All partners are committed to the success of the project to provide sustainable employment opportunities for individuals who have struggled to find employment due to past legal issues.

Her husband has been missing for nearly a year
She questions why there is so little support to find him. Walk to raise awareness is set for Monday, Oct. 11

The last time Amanda Thayer, a Sawyer County resident, spoke to her husband, Aaron "AJ" Johnson, was over the phone the evening of Oct. 10, 2020. The last confirmation of Johnson's whereabouts was at 5 p.m. Oct. 12, two days later.

On Oct. 12, someone driving a vehicle north on Fire Lane Road, north of Perch Lake Road near the Audie Flowage-Perch Lake Campground in the Town of Murray in Rusk County, came upon Johnson, who was wearing a white T-shirt and plaid underwear/boxer shorts and walking in dark socks on the gravel road. The driver took a photograph of Johnson walking ahead of him.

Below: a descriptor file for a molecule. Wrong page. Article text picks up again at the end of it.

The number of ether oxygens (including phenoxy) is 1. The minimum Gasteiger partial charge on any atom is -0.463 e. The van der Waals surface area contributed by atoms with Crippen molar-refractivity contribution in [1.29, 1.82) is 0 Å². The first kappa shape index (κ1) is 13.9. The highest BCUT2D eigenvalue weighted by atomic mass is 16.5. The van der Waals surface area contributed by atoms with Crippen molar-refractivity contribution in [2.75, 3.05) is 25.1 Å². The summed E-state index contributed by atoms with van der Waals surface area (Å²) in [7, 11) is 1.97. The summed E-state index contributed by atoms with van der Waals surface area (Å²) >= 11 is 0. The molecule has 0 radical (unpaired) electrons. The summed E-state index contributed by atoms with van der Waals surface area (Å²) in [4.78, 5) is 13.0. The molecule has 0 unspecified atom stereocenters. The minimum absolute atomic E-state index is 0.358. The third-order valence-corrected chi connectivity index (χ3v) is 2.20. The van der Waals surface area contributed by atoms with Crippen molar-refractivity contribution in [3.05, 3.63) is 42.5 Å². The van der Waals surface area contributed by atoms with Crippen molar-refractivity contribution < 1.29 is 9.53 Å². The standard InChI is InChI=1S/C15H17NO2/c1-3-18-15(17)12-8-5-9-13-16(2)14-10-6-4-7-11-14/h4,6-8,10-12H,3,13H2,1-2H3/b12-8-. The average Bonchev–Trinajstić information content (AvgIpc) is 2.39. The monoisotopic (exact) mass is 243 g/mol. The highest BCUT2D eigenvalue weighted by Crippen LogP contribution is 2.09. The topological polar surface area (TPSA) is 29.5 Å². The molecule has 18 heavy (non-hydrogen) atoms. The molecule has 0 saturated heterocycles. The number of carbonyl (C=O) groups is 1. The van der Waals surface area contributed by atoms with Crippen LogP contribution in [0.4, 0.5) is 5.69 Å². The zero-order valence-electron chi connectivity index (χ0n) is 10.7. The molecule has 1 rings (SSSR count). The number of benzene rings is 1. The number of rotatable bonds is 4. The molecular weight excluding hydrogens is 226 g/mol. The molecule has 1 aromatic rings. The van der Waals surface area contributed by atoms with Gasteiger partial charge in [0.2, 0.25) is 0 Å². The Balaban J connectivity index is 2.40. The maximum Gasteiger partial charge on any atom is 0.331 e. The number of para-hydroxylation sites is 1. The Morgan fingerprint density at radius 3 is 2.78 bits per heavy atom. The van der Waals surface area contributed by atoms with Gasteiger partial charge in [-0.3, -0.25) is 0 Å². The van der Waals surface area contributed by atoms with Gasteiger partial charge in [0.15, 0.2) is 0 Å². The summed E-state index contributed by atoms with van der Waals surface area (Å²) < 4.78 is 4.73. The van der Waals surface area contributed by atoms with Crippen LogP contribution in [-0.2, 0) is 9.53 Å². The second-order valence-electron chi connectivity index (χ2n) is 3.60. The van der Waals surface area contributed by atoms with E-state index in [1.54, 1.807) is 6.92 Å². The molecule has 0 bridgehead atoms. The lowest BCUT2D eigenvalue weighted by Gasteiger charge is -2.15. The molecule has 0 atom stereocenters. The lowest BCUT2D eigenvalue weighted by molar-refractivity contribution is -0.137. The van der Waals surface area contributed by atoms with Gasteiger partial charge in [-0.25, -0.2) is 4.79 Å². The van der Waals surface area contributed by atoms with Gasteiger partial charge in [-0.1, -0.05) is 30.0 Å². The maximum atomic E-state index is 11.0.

Thayer said she was told by the Rusk County Sheriff's Office the driver reportedly asked Johnson if he was OK and needed help. Reportedly, Thayer said, her husband responded he didn't need any help and he was looking for his truck.

The truck Johnson had been driving was found three weeks later on Dec. 2 nearly a mile north of where the last documented encounter with Johnson occurred on Fire Lane Road.

But no Johnson.

The Oct. 12 photo surfaced sometime in mid-December after the truck was found. Thayer said authorities will not tell her who took the photo or if that person has been interviewed.

Ensuing searches of the area in early December would reveal several clothing items belonging to Johnson — including a glove, pants, clean boots and inside identification cards and driver's license, and nearby some cash and a check, left in the county forest over a trail of intermittent evidence a mile long south of the truck west of Fire Lane Road.